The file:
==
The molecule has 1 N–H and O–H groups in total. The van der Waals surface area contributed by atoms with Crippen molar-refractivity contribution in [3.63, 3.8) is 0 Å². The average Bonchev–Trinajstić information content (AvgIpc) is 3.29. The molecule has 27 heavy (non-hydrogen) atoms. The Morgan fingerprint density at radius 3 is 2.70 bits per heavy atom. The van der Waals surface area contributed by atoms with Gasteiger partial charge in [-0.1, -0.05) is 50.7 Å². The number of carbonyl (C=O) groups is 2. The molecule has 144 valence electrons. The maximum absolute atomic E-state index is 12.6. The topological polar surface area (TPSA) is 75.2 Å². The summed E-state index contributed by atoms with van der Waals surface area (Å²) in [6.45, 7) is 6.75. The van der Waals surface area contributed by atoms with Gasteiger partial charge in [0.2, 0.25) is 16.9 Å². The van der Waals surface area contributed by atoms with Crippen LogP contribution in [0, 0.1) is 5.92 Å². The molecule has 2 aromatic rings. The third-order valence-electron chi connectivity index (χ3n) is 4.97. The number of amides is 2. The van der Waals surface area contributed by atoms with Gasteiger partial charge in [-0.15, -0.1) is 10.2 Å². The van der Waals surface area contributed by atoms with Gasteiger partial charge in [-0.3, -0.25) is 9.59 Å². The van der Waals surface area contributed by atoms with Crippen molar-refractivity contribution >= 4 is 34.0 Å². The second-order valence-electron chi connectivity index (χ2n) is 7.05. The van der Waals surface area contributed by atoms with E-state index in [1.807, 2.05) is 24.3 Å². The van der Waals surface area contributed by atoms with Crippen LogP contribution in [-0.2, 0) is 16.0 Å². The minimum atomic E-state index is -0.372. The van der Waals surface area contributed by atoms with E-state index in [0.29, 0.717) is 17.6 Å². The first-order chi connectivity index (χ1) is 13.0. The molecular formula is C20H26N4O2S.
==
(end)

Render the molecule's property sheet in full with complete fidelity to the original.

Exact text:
The molecule has 1 N–H and O–H groups in total. The van der Waals surface area contributed by atoms with Crippen molar-refractivity contribution in [3.63, 3.8) is 0 Å². The average Bonchev–Trinajstić information content (AvgIpc) is 3.29. The molecule has 27 heavy (non-hydrogen) atoms. The Morgan fingerprint density at radius 3 is 2.70 bits per heavy atom. The van der Waals surface area contributed by atoms with Gasteiger partial charge in [-0.1, -0.05) is 50.7 Å². The number of carbonyl (C=O) groups is 2. The molecule has 144 valence electrons. The maximum absolute atomic E-state index is 12.6. The topological polar surface area (TPSA) is 75.2 Å². The summed E-state index contributed by atoms with van der Waals surface area (Å²) in [6.45, 7) is 6.75. The van der Waals surface area contributed by atoms with Gasteiger partial charge in [0.2, 0.25) is 16.9 Å². The van der Waals surface area contributed by atoms with Crippen LogP contribution in [0, 0.1) is 5.92 Å². The molecule has 2 aromatic rings. The third-order valence-electron chi connectivity index (χ3n) is 4.97. The number of amides is 2. The van der Waals surface area contributed by atoms with Gasteiger partial charge in [-0.15, -0.1) is 10.2 Å². The van der Waals surface area contributed by atoms with Gasteiger partial charge in [-0.3, -0.25) is 9.59 Å². The van der Waals surface area contributed by atoms with Crippen molar-refractivity contribution >= 4 is 34.0 Å². The second-order valence-electron chi connectivity index (χ2n) is 7.05. The van der Waals surface area contributed by atoms with E-state index in [1.807, 2.05) is 24.3 Å². The van der Waals surface area contributed by atoms with Crippen LogP contribution in [-0.2, 0) is 16.0 Å². The minimum atomic E-state index is -0.372. The van der Waals surface area contributed by atoms with E-state index in [0.29, 0.717) is 17.6 Å². The first-order chi connectivity index (χ1) is 13.0. The molecular formula is C20H26N4O2S.